November 1965

Congenital Asymmetry Associated with Trisomy 18 Mosaicism

Author Affiliations

From the Human Genetics Study Group, departments of Pediatrics and Laboratory Medicine, University of Minnesota Hospitals. Dr. Hook is now at the University of Washington School of Medicine, Seattle.

Am J Dis Child. 1965;110(5):551-555. doi:10.1001/archpedi.1965.02090030575011

THE PHENOMENON of chromosome mosaicism, the presence of two or more chromosome lines in one individual, has been found to account for a number of previously unexplained unusual clinical observations. A large number of intersex cases, whose etiology was previously unknown, has been found to be caused by an XX/XY, XY/XO, or analogous type of mosaic pattern.1 Some atypical and mild cases of Turner's syndrome and other chromosomal syndromes have been similarly explained by the finding of an admixture of normal and aneuploid cells in the affected individuals.1 The extent of clinical involvement in these types of cases has been generally assumed to be a function of the number of aneuploid cells and their distribution throughout the body.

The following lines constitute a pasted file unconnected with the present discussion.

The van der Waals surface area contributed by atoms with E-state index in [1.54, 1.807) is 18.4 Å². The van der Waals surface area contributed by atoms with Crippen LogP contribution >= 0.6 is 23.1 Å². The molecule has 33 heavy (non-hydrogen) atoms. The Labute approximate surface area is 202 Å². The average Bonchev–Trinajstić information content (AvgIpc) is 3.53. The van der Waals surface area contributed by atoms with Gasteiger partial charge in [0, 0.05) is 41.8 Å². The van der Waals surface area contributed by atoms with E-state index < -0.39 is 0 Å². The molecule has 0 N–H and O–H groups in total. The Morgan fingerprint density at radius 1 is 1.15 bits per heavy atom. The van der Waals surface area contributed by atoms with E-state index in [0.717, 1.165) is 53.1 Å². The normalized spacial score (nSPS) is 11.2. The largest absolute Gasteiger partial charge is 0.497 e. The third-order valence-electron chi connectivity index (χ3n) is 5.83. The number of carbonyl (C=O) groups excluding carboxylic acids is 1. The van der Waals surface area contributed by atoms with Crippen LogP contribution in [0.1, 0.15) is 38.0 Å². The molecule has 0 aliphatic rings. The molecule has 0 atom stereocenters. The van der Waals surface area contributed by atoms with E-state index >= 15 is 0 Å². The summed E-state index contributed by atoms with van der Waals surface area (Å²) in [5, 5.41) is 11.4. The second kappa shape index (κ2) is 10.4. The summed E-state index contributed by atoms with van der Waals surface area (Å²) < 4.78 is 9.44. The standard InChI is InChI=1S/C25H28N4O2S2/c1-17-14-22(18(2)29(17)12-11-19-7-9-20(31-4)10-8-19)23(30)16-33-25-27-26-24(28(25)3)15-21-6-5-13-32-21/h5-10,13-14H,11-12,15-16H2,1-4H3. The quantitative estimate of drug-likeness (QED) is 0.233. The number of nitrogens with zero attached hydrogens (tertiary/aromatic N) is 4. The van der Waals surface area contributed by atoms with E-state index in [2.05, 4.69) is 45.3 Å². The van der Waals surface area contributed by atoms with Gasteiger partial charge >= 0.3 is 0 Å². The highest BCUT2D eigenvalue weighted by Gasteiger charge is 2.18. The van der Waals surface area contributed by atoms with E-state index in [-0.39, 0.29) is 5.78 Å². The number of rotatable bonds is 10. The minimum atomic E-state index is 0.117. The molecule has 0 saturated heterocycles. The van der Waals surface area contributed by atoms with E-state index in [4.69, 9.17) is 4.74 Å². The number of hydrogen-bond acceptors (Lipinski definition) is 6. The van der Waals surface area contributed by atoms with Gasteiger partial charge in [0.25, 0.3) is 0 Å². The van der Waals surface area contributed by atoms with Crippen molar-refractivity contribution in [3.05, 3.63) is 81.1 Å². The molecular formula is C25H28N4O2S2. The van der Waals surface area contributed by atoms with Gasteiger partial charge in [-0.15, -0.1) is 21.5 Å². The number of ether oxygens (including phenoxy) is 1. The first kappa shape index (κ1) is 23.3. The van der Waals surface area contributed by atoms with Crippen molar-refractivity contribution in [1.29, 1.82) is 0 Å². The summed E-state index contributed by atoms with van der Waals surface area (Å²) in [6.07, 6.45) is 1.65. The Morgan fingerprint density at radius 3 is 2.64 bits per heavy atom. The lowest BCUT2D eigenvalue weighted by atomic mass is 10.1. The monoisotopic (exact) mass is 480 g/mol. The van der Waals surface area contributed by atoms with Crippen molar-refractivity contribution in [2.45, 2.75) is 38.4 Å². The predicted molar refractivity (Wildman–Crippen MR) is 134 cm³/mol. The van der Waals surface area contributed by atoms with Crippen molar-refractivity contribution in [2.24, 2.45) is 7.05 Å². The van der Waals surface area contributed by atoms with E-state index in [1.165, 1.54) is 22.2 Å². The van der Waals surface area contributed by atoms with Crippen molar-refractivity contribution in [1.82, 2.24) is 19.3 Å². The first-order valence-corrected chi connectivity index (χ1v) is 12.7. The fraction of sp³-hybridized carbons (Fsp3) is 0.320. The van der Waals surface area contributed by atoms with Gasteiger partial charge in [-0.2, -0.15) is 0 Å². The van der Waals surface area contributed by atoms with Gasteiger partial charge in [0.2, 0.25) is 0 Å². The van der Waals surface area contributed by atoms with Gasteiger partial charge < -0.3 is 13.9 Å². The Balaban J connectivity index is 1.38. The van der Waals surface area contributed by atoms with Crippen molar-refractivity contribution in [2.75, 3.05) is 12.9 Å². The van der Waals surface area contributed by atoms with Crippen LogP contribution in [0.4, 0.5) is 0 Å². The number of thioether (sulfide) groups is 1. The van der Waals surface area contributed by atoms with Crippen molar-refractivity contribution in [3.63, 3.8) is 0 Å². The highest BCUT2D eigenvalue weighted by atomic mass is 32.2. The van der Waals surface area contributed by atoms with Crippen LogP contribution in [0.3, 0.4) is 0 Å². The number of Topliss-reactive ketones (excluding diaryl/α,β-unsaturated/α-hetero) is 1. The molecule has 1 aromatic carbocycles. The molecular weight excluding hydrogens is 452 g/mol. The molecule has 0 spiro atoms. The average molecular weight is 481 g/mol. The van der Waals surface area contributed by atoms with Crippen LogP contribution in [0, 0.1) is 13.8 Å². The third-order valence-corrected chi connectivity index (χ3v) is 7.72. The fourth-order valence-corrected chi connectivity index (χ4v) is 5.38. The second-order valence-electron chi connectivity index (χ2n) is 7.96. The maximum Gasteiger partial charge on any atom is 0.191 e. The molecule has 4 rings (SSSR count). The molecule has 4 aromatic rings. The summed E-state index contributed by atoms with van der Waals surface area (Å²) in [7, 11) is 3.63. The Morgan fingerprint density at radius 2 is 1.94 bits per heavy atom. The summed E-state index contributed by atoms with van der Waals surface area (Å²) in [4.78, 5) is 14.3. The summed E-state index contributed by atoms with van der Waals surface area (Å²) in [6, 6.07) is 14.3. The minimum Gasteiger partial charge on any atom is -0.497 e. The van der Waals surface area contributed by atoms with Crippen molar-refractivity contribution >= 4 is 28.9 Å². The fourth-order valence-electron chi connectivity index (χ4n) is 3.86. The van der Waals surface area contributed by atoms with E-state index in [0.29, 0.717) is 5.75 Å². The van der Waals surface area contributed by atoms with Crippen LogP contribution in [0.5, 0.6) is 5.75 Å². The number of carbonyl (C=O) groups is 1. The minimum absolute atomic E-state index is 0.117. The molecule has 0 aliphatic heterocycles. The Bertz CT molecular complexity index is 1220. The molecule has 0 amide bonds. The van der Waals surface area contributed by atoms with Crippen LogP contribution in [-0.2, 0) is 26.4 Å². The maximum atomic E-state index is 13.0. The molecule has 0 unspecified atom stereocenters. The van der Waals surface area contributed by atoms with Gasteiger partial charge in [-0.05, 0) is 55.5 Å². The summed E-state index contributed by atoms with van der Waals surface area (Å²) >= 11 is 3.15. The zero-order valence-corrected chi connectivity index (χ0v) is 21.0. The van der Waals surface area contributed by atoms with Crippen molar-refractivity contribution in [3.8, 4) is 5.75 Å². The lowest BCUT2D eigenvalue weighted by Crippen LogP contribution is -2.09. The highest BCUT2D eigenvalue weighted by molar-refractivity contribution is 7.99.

Theoretically, it would appear possible that predominant unilateral aneuploidy could cause asymmetry and marked clinical involvement of only one side of the body. However, most reported cases of mosaicism appear

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